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Kitchen Queries

Welcome to Kitchen Queries, where the nigella.com team will answer your cooking or food related questions.  We’d love you to submit some of your recipe problems, dilemmas or queries for us to get our teeth into!

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Latest Queries

  • Funky Festive Ham in Feast

    I am a fan of Nigella's although she could be my daughter---wish she were! The recipe for Fully Festive Ham in Feast says to put in a pot of water and bring to a boil and drain. What kind of ham is this recipe for? I would do that with a U.S. "country ham" but not a "processed ham." The photo, page 17 looks like a boned and rolled pork roast. Or is it a fresh ham? If so, why the boiling water? I am confused but want to use the glaze. Thanks for your time. Dave Pardoe

    From the nigella team:

    Hams cooked by simmering in liquid, as in the Feast recipe, will be cured but uncooked hams. In the UK these are generally known as uncooked hams but in the US there can be some confusion on terms as a a fresh ham is a joint of pork cut from the leg. English-style cured, uncooked hams can be a little difficult to find in the US, particularly outside of the holiday season, but an uncooked country ham is the most similar product.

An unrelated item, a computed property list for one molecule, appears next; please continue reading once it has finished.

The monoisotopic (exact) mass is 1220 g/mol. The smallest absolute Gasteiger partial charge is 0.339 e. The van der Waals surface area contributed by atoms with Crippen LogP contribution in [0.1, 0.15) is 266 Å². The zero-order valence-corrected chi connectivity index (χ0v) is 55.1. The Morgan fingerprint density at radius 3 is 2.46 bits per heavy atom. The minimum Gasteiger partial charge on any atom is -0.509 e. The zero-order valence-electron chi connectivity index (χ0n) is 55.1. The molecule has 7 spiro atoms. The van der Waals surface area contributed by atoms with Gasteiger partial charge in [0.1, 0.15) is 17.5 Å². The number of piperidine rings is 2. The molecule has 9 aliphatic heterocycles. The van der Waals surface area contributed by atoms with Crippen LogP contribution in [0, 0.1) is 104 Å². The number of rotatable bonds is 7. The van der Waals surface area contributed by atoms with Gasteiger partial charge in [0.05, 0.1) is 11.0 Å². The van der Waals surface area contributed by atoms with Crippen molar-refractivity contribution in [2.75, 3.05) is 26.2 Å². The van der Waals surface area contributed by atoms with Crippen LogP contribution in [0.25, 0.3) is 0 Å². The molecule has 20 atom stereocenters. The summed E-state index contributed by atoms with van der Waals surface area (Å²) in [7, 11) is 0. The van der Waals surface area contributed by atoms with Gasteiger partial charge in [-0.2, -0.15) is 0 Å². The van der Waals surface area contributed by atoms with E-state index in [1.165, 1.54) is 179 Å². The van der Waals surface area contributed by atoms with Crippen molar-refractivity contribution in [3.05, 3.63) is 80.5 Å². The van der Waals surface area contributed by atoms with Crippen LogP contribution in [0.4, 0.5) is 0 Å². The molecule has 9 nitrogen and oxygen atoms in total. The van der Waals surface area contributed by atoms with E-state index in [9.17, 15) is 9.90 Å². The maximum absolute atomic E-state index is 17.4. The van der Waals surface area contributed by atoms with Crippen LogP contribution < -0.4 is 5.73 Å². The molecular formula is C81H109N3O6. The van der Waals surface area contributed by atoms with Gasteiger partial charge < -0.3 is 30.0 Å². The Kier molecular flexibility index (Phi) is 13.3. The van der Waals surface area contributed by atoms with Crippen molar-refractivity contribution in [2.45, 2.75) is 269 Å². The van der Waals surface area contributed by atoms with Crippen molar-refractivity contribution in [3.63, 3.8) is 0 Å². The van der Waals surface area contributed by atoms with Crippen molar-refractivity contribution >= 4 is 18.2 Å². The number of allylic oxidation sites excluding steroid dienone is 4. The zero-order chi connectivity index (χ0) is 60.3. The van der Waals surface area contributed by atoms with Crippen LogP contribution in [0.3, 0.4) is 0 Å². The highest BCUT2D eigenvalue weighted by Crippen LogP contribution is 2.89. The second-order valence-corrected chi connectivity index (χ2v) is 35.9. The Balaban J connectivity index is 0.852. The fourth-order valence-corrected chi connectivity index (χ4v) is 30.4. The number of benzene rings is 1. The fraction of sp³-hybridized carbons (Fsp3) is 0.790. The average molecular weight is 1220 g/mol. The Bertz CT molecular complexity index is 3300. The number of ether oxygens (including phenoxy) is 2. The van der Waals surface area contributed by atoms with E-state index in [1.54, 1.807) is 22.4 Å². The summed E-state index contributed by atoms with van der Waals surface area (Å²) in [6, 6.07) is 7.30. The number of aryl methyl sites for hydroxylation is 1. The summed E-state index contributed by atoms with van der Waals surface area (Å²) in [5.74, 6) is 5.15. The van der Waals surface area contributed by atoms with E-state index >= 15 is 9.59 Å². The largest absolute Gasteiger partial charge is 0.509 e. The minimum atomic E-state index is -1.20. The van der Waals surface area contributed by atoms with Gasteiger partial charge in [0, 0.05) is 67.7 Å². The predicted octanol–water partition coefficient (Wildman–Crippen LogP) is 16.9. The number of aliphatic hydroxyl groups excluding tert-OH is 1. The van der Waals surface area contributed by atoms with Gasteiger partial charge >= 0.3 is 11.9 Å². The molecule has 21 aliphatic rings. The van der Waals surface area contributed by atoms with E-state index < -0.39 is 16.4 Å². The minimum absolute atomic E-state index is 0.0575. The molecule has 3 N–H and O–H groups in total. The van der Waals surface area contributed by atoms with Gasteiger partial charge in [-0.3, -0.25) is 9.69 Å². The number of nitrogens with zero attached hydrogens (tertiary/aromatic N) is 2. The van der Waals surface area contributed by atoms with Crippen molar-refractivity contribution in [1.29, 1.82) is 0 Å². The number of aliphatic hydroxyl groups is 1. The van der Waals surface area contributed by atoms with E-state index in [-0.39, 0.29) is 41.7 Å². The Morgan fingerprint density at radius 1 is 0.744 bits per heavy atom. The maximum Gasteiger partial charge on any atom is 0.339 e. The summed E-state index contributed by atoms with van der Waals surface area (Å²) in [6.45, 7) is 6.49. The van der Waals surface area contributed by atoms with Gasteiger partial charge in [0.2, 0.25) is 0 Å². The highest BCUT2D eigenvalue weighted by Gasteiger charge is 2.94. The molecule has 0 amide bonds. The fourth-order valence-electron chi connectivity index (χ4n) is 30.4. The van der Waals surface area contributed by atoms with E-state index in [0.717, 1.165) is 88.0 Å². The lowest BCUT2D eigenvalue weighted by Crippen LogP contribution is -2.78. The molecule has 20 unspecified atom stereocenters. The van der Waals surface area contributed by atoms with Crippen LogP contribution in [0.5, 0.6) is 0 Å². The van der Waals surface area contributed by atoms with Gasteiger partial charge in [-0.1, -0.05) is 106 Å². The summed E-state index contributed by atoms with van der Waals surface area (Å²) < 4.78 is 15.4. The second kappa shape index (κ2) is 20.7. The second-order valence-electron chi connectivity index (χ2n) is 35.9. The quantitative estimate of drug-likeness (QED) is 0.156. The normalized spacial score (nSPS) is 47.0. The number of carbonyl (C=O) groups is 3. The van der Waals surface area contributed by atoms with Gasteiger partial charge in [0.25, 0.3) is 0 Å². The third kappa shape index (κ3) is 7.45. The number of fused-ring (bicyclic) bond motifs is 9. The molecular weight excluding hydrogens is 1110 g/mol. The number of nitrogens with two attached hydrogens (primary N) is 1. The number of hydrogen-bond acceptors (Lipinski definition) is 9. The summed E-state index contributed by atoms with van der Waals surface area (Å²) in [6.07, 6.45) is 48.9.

Country hams and Smithfield hams do however tend to be on the salty side so a good soak in fresh, cold water, with regular changes of water, are recommended - we would suggest soaking for a minimum of 24 hours (and remember to leave it in a cold place or the refrigerator while soaking). You can then cook the ham following the recipe in Feast (please note the FDA recommends that hams are cooked to a minimum internal temperature of 160F). Most whole hams sold in the US are fully cooked and just need reheating so you can always follow the producer's instructions for reheating the ham then turn your oven up to 425F, cover it in the glaze from the Feast recipe and give the ham a final 15 minutes in the hot oven to set and burnish the glaze.

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